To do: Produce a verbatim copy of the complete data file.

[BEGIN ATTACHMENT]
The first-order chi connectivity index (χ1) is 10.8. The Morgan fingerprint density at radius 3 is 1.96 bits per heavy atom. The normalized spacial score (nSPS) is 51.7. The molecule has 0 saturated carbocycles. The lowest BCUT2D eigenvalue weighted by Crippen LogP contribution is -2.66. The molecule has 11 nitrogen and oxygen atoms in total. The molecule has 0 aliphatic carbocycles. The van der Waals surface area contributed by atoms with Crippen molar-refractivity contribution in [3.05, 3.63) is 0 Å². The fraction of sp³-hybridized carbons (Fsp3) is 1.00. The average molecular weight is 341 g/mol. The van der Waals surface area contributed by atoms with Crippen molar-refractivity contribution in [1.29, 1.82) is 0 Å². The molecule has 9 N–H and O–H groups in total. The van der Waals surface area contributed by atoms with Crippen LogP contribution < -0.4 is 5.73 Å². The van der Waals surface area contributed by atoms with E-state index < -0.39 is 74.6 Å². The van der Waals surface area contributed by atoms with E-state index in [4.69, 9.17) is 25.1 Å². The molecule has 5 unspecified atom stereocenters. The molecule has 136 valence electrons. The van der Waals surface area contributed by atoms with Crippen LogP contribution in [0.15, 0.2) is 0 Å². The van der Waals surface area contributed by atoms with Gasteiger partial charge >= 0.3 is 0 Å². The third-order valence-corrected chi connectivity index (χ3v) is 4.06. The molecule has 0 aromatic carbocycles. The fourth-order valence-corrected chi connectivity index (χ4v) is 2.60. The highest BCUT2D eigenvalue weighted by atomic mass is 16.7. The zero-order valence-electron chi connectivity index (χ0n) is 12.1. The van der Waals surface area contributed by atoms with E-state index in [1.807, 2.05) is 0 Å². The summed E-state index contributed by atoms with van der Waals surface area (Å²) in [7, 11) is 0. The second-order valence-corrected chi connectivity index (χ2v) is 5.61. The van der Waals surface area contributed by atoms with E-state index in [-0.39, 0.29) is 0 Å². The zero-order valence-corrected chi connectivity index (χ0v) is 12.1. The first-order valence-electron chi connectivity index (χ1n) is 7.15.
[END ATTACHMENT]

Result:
The first-order chi connectivity index (χ1) is 10.8. The Morgan fingerprint density at radius 3 is 1.96 bits per heavy atom. The normalized spacial score (nSPS) is 51.7. The molecule has 0 saturated carbocycles. The lowest BCUT2D eigenvalue weighted by Crippen LogP contribution is -2.66. The molecule has 11 nitrogen and oxygen atoms in total. The molecule has 0 aliphatic carbocycles. The van der Waals surface area contributed by atoms with Crippen molar-refractivity contribution in [3.05, 3.63) is 0 Å². The fraction of sp³-hybridized carbons (Fsp3) is 1.00. The average molecular weight is 341 g/mol. The van der Waals surface area contributed by atoms with Crippen molar-refractivity contribution in [1.29, 1.82) is 0 Å². The molecule has 9 N–H and O–H groups in total. The van der Waals surface area contributed by atoms with Crippen LogP contribution < -0.4 is 5.73 Å². The van der Waals surface area contributed by atoms with E-state index < -0.39 is 74.6 Å². The van der Waals surface area contributed by atoms with E-state index in [4.69, 9.17) is 25.1 Å². The molecule has 5 unspecified atom stereocenters. The molecule has 136 valence electrons. The van der Waals surface area contributed by atoms with Crippen LogP contribution in [0.15, 0.2) is 0 Å². The van der Waals surface area contributed by atoms with Gasteiger partial charge >= 0.3 is 0 Å². The third-order valence-corrected chi connectivity index (χ3v) is 4.06. The molecule has 0 aromatic carbocycles. The fourth-order valence-corrected chi connectivity index (χ4v) is 2.60. The highest BCUT2D eigenvalue weighted by atomic mass is 16.7. The zero-order valence-electron chi connectivity index (χ0n) is 12.1. The van der Waals surface area contributed by atoms with E-state index in [1.807, 2.05) is 0 Å². The summed E-state index contributed by atoms with van der Waals surface area (Å²) in [7, 11) is 0. The second-order valence-corrected chi connectivity index (χ2v) is 5.61. The van der Waals surface area contributed by atoms with E-state index in [-0.39, 0.29) is 0 Å². The zero-order valence-corrected chi connectivity index (χ0v) is 12.1. The first-order valence-electron chi connectivity index (χ1n) is 7.15.